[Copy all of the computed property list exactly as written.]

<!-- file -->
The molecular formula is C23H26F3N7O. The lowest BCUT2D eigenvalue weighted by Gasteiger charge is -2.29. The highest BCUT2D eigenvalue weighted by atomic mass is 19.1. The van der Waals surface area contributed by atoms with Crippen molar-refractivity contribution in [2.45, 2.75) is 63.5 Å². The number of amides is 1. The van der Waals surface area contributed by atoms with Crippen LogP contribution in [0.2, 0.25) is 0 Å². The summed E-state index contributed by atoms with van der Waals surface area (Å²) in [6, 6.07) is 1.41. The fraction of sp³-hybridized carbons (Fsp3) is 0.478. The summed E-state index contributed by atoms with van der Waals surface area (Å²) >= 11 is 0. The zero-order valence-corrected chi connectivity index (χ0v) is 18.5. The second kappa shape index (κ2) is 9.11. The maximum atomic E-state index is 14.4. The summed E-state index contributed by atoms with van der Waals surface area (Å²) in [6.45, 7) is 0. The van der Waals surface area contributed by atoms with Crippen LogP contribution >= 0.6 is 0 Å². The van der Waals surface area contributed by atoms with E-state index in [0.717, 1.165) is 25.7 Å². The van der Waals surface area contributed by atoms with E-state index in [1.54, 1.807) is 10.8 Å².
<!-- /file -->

The molecular formula is C23H26F3N7O. The lowest BCUT2D eigenvalue weighted by Gasteiger charge is -2.29. The highest BCUT2D eigenvalue weighted by atomic mass is 19.1. The van der Waals surface area contributed by atoms with Crippen molar-refractivity contribution in [2.45, 2.75) is 63.5 Å². The number of amides is 1. The van der Waals surface area contributed by atoms with Crippen LogP contribution in [0.2, 0.25) is 0 Å². The summed E-state index contributed by atoms with van der Waals surface area (Å²) in [6, 6.07) is 1.41. The fraction of sp³-hybridized carbons (Fsp3) is 0.478. The summed E-state index contributed by atoms with van der Waals surface area (Å²) >= 11 is 0. The zero-order valence-corrected chi connectivity index (χ0v) is 18.5. The second kappa shape index (κ2) is 9.11. The maximum atomic E-state index is 14.4. The summed E-state index contributed by atoms with van der Waals surface area (Å²) in [6.45, 7) is 0. The van der Waals surface area contributed by atoms with Crippen LogP contribution >= 0.6 is 0 Å². The van der Waals surface area contributed by atoms with E-state index in [0.717, 1.165) is 25.7 Å². The van der Waals surface area contributed by atoms with E-state index in [1.54, 1.807) is 10.8 Å².